One-of-a-Kind Unbiased High School History Curriculum | The Nomadic Professor Review

High school history curriculum.

Are you considering any? Skipping history altogether? While it may be tempting to focus on more practical subjects, teaching high school history offers numerous benefits that extend far beyond this particular subject.

While I am guilty of shoving history to the bottom of the priority list, I am also here to offer you a compromise I found: teaching other essential skills through a well-put-together history curriculum is what we found to work best and what we plan to do to complete all history requirements.

As you all know, we are planning to continue doing literature-based history during middle school with the help of BookShark history, and we love the approach so far because it extends to more than history, into the realm of comprehension, culture, geography, literature, and more. What I want from history for now is to help Marc make connections.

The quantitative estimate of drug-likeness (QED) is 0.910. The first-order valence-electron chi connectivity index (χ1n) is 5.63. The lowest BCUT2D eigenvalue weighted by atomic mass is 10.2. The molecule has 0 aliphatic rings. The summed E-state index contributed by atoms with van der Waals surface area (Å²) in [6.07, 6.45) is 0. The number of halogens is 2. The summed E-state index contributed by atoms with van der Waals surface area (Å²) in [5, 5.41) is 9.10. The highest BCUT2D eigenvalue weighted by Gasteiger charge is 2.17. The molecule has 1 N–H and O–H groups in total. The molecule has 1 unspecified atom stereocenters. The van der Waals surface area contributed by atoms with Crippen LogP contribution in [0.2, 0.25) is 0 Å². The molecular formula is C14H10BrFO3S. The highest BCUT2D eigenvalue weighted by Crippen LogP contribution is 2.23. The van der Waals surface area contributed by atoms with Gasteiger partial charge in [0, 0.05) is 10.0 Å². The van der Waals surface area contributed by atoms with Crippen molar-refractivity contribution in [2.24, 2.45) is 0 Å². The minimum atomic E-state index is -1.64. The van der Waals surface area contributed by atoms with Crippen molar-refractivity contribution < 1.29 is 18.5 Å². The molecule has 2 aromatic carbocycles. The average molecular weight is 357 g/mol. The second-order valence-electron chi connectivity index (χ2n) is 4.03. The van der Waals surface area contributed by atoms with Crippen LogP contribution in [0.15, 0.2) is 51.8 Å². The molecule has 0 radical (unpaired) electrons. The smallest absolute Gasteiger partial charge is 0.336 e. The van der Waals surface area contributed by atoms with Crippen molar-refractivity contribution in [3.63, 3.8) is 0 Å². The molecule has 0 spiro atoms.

So I was wondering if something like this exists for high school years and with hopefully even more skills integrated next to the historical facts and of course, as unbiased as possible (I thought I was looking for a unicorn). That’s how I ended up writing this review of The Nomadic Professor, an excellent, unbiased high school history curriculum that promises more than history skills!

Disclaimer: Throughout this article, I use the term “unbiased” to describe The Nomadic Professor’s history curriculum.